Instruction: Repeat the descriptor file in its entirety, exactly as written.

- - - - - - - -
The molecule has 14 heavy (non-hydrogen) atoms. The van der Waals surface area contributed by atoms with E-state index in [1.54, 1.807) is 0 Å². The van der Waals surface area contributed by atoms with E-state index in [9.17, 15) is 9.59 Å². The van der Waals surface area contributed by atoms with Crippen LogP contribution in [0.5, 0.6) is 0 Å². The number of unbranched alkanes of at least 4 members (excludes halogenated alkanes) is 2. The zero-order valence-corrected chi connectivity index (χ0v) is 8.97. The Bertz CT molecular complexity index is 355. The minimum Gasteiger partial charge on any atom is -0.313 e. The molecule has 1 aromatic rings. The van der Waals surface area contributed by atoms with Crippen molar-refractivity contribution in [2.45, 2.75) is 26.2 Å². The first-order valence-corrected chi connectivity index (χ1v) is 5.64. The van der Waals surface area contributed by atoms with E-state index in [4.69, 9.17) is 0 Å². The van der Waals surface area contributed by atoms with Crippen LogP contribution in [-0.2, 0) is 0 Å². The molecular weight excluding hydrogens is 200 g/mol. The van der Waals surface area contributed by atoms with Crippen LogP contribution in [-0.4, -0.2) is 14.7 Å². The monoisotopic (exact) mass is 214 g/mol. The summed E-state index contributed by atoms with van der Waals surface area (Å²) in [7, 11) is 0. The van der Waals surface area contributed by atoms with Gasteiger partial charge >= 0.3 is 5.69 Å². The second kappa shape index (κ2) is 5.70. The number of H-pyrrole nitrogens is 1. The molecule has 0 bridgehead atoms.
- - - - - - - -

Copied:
The molecule has 14 heavy (non-hydrogen) atoms. The van der Waals surface area contributed by atoms with E-state index in [1.54, 1.807) is 0 Å². The van der Waals surface area contributed by atoms with E-state index in [9.17, 15) is 9.59 Å². The van der Waals surface area contributed by atoms with Crippen LogP contribution in [0.5, 0.6) is 0 Å². The number of unbranched alkanes of at least 4 members (excludes halogenated alkanes) is 2. The zero-order valence-corrected chi connectivity index (χ0v) is 8.97. The Bertz CT molecular complexity index is 355. The minimum Gasteiger partial charge on any atom is -0.313 e. The molecule has 1 aromatic rings. The van der Waals surface area contributed by atoms with Crippen molar-refractivity contribution in [2.45, 2.75) is 26.2 Å². The first-order valence-corrected chi connectivity index (χ1v) is 5.64. The van der Waals surface area contributed by atoms with E-state index in [4.69, 9.17) is 0 Å². The van der Waals surface area contributed by atoms with Crippen LogP contribution in [-0.2, 0) is 0 Å². The molecular weight excluding hydrogens is 200 g/mol. The van der Waals surface area contributed by atoms with Crippen LogP contribution in [-0.4, -0.2) is 14.7 Å². The monoisotopic (exact) mass is 214 g/mol. The summed E-state index contributed by atoms with van der Waals surface area (Å²) in [7, 11) is 0. The van der Waals surface area contributed by atoms with Gasteiger partial charge >= 0.3 is 5.69 Å². The second kappa shape index (κ2) is 5.70. The number of H-pyrrole nitrogens is 1. The molecule has 0 bridgehead atoms.